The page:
The Kelley Blue Book article entitled “Best Car Color to Buy, The Monetary Value of Car Color” at points out that the color of the vehicle plays a role in its resale value. A car in a popular color now will probably make your vehicle more appealing to a buyer five years from now. Less popular colors depreciate the value of your vehicle. The article recommends sticking to neutral colors such as silver, white, black, and gray.

— By Karen Centowski


Sears Honor Bilt

Almost a hundred years ago, several geological surveys commissioned by Standard Oil revealed a seven-foot tall seam of coal in the ground at Schoper, Illinois, located about eight miles from Carlinville. As an added bonus, this seam of coal was near the Chicago and Alton rail line which ran between the refineries in Wood River (near St. Louis) and Whiting, Indiana (near Chicago). Since coal was used to refine crude oil and turn it into gasoline, Standard Oil moved full speed ahead to purchase a 500-acre farm in Schoper and sunk a 300-feet deep coal mine.

To provide housing for the mineworkers, Standard Oil placed a $1 million order for 192 Honor-Bilt houses from Sears Roebuck and Company. This was the largest order ever placed in the history of the Sears “kit” homes. One hundred and fifty-six homes were built in Carlinville. Twelve were built in Schoper. Twenty-four were built in Wood River.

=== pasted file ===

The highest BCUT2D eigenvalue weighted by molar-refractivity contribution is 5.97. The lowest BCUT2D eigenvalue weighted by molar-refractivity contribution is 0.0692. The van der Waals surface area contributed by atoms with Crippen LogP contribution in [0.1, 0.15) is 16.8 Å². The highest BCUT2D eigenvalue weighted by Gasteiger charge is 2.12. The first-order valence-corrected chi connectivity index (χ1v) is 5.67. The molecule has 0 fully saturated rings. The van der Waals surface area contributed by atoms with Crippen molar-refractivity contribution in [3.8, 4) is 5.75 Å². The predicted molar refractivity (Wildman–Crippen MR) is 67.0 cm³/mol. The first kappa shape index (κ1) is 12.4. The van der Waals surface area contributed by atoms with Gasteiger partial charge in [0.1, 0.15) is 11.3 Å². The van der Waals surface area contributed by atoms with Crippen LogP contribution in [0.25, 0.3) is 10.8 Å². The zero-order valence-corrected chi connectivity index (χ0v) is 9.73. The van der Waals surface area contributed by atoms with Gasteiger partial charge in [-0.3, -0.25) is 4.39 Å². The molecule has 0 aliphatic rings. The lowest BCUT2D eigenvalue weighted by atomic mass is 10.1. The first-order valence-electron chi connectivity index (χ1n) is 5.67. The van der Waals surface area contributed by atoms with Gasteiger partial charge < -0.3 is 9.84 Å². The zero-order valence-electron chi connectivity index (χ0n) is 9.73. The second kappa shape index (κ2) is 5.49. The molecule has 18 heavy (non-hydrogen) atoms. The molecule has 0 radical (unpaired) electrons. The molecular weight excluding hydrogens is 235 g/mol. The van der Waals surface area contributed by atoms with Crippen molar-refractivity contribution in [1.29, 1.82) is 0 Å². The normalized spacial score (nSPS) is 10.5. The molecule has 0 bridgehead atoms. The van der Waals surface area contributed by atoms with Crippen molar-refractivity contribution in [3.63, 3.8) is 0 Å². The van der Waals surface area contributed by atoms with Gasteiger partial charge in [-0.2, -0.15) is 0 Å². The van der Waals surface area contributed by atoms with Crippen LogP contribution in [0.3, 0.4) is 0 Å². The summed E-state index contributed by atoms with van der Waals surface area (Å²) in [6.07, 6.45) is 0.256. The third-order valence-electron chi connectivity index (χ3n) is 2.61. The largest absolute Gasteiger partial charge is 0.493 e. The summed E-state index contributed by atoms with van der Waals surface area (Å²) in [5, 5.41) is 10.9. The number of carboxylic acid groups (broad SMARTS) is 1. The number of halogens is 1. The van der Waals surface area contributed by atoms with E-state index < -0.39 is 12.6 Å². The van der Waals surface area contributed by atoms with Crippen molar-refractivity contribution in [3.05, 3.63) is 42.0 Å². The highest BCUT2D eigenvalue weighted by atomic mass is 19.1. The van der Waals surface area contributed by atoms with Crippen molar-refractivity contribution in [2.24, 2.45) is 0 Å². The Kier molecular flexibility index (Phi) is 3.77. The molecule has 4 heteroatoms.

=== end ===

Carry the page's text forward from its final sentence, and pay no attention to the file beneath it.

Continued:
The twelve houses in Schoper were built for the supervisors of the mine. Boarding houses and dorms were also built for the miners.

The houses in Carlinville were built in a twelve-block area and came to be known as the Standard Addition. Pictures of the Standard Addition homes, some of which were not completely finished, appeared in the 1919 and 1920 Sears Modern Homes catalog. The completed homes appeared in the 1921 Sears Modern Homes catalog.

By the mid-1920s, the price of coal had dropped. According to, “Standard Oil could now buy their coal cheaper from mines in Kentucky (which did not have unions) than they could mine it in Macoupin County. In July 1925, a small column on the bottom page of the Macoupin County Enquirer sadly announced the mine was closed for good.”

What happened to the houses? Nine of the Sears homes in Schoper were taken apart, loaded onto boxcars, and sent to new locations. Two of the Sears homes were moved to sites just outside of Standard Addition. One hundred and fifty-two of the Sears homes in Carlinville still stand today.

To see a video about the Sears homes in Carlinville, go to Illinois Adventure # 1206 “Carlinville” – You Tube at href=”

To see a video about the Magnolia, the most expensive model, go to The Modern Sears House: The Magnolia at